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Welcome 2021!

Whilst we were all expecting the announcement, it was still a shock and panic to have it confirmed. My son is in his first year at secondary school and is still adjusting to his new norm, so with the announcement between Christmas and New Year that secondary school students wouldn’t be going back until the 18th January, we were well prepared – as was his school.  During the first Lockdown, he took the initiative to set up several zoom calls with different groups of friends from his year, to work through the various worksheets and subjects (there was no online lessons available). It worked brilliantly and he and his mates were working diligently throughout the day (they had to as we were monitoring the calls).  So he knew what to expect.

My daughter, who is 6 years old, is a different kettle of fish altogether.  The first lockdown back in March took our local primary school by surprise.  It’s a great school and achieves outstanding results, but like many primary schools, it’s not geared up for online teaching.  And why would they?

At this age she doesn’t really understand what’s going on with the virus and she’s not used to being at home so much and not being able to play/socialise with her friends at school. Getting her into “school” mode whilst being at home was also difficult – we even resorted to her wearing her school uniform.

Needless to say this lockdown, things are still proving challenging, but there are improvements from the first lockdown (except for the weather!). The primary schools are much more prepared for home learning and lessons via YouTube are working well.  We have set up zoom calls with her grandparents throughout the day and they do the schoolwork together. This, mixed in with online play dates with her friends, and before you know it, the day is done.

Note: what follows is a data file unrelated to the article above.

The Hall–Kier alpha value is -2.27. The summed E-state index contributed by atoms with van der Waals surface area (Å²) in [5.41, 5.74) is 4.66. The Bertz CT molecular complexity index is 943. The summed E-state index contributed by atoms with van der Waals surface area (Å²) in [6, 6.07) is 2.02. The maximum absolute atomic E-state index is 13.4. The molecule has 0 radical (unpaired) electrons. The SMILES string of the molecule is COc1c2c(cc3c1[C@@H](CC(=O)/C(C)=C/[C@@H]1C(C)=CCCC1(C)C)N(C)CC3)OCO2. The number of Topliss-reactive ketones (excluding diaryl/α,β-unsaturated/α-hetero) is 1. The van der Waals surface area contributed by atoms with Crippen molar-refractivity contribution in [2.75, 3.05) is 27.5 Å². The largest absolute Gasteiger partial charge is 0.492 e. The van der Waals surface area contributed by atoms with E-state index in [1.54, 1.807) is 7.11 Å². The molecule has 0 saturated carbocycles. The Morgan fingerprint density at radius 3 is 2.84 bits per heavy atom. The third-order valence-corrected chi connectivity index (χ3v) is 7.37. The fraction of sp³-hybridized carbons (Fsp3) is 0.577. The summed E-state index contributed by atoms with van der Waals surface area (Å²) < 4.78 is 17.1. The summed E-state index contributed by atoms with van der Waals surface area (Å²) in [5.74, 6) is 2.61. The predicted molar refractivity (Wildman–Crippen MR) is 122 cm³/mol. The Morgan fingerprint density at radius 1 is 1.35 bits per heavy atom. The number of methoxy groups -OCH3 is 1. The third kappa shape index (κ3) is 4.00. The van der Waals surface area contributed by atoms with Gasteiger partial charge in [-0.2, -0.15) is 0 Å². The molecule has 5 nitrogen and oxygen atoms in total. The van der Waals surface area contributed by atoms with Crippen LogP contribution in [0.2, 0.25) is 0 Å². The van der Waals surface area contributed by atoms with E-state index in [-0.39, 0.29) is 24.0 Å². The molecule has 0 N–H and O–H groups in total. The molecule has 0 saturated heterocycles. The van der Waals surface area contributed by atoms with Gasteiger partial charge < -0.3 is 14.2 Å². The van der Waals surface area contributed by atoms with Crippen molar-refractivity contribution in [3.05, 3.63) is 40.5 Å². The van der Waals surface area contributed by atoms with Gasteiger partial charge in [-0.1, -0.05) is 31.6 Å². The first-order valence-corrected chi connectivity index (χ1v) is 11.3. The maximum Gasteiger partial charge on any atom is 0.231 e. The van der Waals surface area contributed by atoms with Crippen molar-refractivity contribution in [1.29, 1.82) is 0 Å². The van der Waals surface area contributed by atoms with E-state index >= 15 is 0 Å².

Our 20 year old dog Ellie has definitely enjoyed lockdown the most – she loves having the kids at home all the time!

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We don’t need to tell you 2020 has been a tough year for everyone, that’s something we can all agree on. Maybe you’ve been lucky enough to keep your job, but you’ve not been able to see your shielding parents. Maybe you’ve had to make some sacrifices along the way to make ends meet. And maybe you’ve lost people close to you. Everyone has certainly been affected in one way or another.

For some families, putting food on their table every week has been a struggle. Foodbank staff and volunteers have been working tirelessly to help those families and to keep their community fed, as no one should have to go without food.

Bericote embarked on a Christmas incentive to make and deliver 150 Christmas Happiness Hampers to Dartford families in need this Christmas. We worked with all our contractors on The Powerhouse development to raise funds and collect food donations, then used the funds to buy enough food for the hampers – picture about 30 large shopping trollies full!

These were then expertly packed by a team of YMCA employees and volunteers, including myself. In the end we managed to collectively raise £10,000 to create 200 Christmas Happiness Hampers, give 340 local children a Christmas gift each and have plenty of supply leftover to donate to other local foodbanks. We were also able to create 150 ‘hugs in a mug’ which included a YMCA mug, tea, hot chocolate and more.

This quote from a mother who received one of our hampers says it all…

“These hampers are a lifeline. They are the difference between the kids eating and us being able to eat together as a family. I cannot thank you enough for all you have done for us this year.”